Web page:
Author Home Author Archives Search Articles Subscribe
Stay informed with the
NEW Casino City Times newsletter!
Newsletter Signup
Stay informed with the
NEW Casino City Times newsletter!
Recent Articles
Best of Howard Stutz
Howard Stutz

Costs chip away at earnings for Las Vegas Sands

5 February 2008

LAS VEGAS, Nevada -- Opening a $1.9 billion Strip resort and developing more than $17 billion worth of hotel-casinos in Macau, Singapore and Pennsylvania ate away at revenues collected by Las Vegas Sands Corp. in the recently completed fourth quarter.

The casino operator's net income fell 65 percent compared to a year ago due to increases in operating costs for the company's growing infrastructure and an increase of $46.7 million in other expenses. The run-up to the Dec. 30 opening of the Palazzo cost Las Vegas Sands $19.5 million in preopening expenses in the quarter.

But company executives were upbeat Monday while announcing results for the three-month period ended Dec. 31.

The quarter marked the first full quarter of operations of the $2.4 billion Venetian Macau, which opened Aug. 28. The 3,000-room Cotai Strip resort contributed more than $500 million of revenue to the company's overall revenue figure of $1.1 billion in the quarter, which was a 65 percent increase compared with $666.5 million a year ago.

"Our efforts to transform Macau into Asia's premier business and leisure destination continue to bear fruit," Las Vegas Sands President Bill Weidner said in a statement.

Since its opening, company executives said The Venetian Macau has entertained more than 9 million hotel, casino, dining, convention and retail guests.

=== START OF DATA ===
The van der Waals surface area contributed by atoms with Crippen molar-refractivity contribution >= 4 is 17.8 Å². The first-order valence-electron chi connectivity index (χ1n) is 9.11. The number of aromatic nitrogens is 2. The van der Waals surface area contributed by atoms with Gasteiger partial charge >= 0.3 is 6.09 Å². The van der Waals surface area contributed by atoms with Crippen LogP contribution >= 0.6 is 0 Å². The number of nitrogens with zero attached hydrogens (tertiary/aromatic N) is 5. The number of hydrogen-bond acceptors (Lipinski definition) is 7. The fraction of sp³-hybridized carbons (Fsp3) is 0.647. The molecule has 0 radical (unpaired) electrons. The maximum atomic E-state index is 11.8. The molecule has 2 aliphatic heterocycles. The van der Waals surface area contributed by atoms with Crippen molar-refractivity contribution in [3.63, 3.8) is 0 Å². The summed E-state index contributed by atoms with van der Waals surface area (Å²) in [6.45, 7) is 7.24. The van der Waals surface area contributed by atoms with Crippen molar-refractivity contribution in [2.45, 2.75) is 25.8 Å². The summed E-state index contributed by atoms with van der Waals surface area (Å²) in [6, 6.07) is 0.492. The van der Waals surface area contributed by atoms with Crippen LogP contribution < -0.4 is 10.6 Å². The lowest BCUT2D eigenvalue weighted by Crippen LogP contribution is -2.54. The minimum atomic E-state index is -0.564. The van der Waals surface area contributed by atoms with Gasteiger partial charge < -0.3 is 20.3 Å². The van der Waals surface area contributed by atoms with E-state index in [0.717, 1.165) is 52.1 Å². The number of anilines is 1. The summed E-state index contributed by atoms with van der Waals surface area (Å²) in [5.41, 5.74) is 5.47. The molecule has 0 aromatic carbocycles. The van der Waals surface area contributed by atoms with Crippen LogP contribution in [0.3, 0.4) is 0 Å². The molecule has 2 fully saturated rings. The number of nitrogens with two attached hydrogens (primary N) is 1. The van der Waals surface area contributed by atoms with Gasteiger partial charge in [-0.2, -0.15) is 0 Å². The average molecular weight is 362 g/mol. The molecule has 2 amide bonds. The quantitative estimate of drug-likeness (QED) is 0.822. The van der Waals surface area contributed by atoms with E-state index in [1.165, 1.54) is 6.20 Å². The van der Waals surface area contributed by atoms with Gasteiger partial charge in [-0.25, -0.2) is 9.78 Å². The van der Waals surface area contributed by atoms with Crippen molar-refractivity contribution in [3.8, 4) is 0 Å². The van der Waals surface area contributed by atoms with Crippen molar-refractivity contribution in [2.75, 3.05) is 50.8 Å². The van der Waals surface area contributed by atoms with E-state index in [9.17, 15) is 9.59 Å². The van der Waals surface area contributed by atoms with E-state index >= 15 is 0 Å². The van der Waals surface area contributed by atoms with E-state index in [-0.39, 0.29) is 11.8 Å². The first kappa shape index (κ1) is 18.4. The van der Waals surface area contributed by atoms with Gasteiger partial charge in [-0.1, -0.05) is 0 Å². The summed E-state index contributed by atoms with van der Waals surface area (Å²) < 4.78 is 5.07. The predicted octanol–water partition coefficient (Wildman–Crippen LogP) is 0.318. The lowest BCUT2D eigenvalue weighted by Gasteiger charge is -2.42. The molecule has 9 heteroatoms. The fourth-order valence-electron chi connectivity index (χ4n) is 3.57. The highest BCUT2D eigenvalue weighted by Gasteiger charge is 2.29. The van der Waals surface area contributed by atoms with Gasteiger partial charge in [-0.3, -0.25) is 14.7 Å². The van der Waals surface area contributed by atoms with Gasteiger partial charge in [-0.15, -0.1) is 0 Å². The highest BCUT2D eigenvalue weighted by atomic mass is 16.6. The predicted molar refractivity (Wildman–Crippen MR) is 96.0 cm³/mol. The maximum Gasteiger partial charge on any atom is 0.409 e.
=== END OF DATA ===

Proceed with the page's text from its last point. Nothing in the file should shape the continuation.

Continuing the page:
"More than 70 percent of visitors to Macau in the quarter visited The Venetian Macau and the Cotai Strip," Weidner said.

Las Vegas Sands' overall quarterly revenues translated into a net income of $39.8 million, or 11 cents per share, compared with $113.6 million, or 32 cents a share, a year ago. Analysts polled by Thomson Financial expected Las Vegas Sands to earn 35 cents per share. The company said the $73.8 million decrease in net income was swallowed up by expenses and operating costs.

Weidner said the fourth-quarter results reflected "the steady execution of our global growth strategy."

In addition to the 3,068-room Palazzo, which celebrated a grand opening in the middle of January, Las Vegas Sands had total capital expenditures of $1.07 billion in the quarter, which included $460.7 million in development activities on six sites along the Cotai Strip of Macau, which will include almost a dozen luxury hotel and casino developments.

"We realize that we are only in the early stages of fulfilling our promise to Macau," Weidner said. "We have much work ahead of us as we continue to partner with our constituencies in Macau, Hong Kong and the wider region to realize the vision of transforming Macau into Asia's premier business and leisure destination."

Meanwhile, shares of Las Vegas Sands fell Monday when gaming analyst Dennis Forst of KeyBanc Capital Markets predicted the casino operator's fourth-quarter results would not meet Wall Street's expectations. The company announced earnings after the markets ended trading.

Las Vegas Sands closed on the New York Stock Exchange at $81.45, down $6.40, or 7.29 percent.

Forst noted that the company's stock has climbed 18 percent the past two weeks.

"We are concerned that a perceived shortfall will bring about temporary weakness in these volatile shares," Forst said in an investors note.

Deutsche Bank gaming analyst Bill Lerner said investors have battered shares of Las Vegas Sands over the last few months over a number of concerns, particularly the performance of the Macau gaming market. Last week, Lerner said press reports out of China showed January's gaming win in Macau had climbed 67 percent from a year ago.

"The market has been concerned about poor hold percentage at Venetian Las Vegas, (but) we suspect Las Vegas Sands played in the normal range," Lerner said in a note to investors. "We believe Venetian Macau is ramping well and better mass market volume could provide upside to our margin estimate. However, it is our view that Venetian is cannibalizing Sands (Macau) at a greater magnitude than anticipated."

In its earnings report, the company said revenue at the Sands Macau was $258.2 million in the quarter, a nearly 17 percent decrease compared with $345.9 million for the same quarter a year ago.